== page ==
Long Beach to implement gender-neutral restrooms

Long Beach is in the process of implementing gender-neutral bathrooms for single-user restrooms as required by state law, the city announced today. Photo: Q Voice News staff.

LONG BEACH — Long Beach is in the process of making 120 city-owned, single-user bathrooms gender-neutral as required by state law, the city announced today.

AB 1732

This image shows the signage as mandated by law for gender-neutral bathrooms for single-user facilities.

State Assembly Bill 1732 mandates that all single-user toilet facilities in any business or public place must be identifiable for all-gender use with new, specific signage.

“Providing inclusive, safe, gender-neutral restrooms is an important step forward for Long Beach,” Mayor Robert Garcia said in a statement. “It is important that all people feel valued and respected as a vital part of our diverse community.”

The law, which went into effect March 1, doesn’t give a timeline for compliance for existing city-owned facilities.

Long Beach is in the process of installing the required signs on the specific single-user public bathrooms,  said Jacqueline Medina, spokeswoman with Long Beach Development Services.


The city will enforce the law for businesses based on complaints, she said.

The city will, however, verify compliance for all new construction or rehabilitation projects with single-user bathrooms on a case-by-case basis as applications are reviewed by the city, Medina said.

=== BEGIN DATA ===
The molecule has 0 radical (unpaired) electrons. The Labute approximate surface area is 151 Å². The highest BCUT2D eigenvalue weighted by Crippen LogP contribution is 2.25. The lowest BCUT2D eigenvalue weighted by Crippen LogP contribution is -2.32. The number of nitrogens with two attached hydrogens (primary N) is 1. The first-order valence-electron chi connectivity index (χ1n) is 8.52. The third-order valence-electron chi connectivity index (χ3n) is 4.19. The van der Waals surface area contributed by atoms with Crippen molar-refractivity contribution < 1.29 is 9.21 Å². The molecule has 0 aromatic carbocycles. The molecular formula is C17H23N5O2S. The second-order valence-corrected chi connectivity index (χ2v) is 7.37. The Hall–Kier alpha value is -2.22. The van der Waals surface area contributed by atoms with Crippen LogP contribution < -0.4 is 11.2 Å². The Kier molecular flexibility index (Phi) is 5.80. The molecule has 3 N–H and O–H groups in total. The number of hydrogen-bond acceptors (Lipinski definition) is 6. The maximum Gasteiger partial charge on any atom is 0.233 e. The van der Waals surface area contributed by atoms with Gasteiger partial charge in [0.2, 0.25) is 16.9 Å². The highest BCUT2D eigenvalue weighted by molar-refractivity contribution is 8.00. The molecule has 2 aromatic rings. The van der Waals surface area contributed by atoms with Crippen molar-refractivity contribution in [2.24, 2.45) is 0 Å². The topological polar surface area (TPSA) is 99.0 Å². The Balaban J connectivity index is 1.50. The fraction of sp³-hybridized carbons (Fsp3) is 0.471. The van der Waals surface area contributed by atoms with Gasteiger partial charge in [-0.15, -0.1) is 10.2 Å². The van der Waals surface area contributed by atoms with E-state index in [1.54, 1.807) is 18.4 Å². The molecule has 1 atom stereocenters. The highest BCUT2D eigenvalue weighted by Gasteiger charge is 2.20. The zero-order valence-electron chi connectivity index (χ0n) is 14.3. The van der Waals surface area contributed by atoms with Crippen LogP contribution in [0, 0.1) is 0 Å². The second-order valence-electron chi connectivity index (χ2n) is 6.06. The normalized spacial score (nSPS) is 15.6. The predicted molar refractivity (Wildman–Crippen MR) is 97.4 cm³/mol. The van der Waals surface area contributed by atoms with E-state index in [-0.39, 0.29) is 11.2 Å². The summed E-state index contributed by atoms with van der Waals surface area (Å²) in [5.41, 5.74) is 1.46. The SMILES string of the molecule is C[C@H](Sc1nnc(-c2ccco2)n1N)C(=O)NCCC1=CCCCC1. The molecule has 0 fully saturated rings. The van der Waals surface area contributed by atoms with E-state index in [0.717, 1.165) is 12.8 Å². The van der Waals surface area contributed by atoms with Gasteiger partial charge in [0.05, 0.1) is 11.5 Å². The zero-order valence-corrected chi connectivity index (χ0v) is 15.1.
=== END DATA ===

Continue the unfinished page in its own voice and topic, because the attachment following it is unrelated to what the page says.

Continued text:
Porter Gilberg, executive director with the Long Beach LGBTQ Center, welcomed the news.

“The Center thanks the City for their efforts to educate business owners and ensure compliance of this state law,” he said. “We were in communication with the city before the law went into effect to make sure it was on their radar. Like all LGBTQ happenings in the city, we made sure to follow up as they were planning implementation.”

A website has been setup regarding the city’s gender-neutral restrooms.


The required unisex signage is a geometric triangle and circle. The triangle should contrast with the circle, either light on a dark background or dark on a light background.  No pictogram, text, or Braille is required on the symbol.


About the author

Phillip Zonkel

Award-winning journalist Phillip Zonkel spent 17 years at Long Beach's Press-Telegram, where he was the first reporter in the paper's history to have a beat covering the city's vibrant LGBTQ. He also created and ran the popular and innovative LGBTQ news blog, Out in the 562.

He won two awards and received a nomination for his reporting on the local LGBTQ community, including a two-part investigation that exposed anti-gay bullying of local high school students and the school districts' failure to implement state mandated protections for LGBTQ students.

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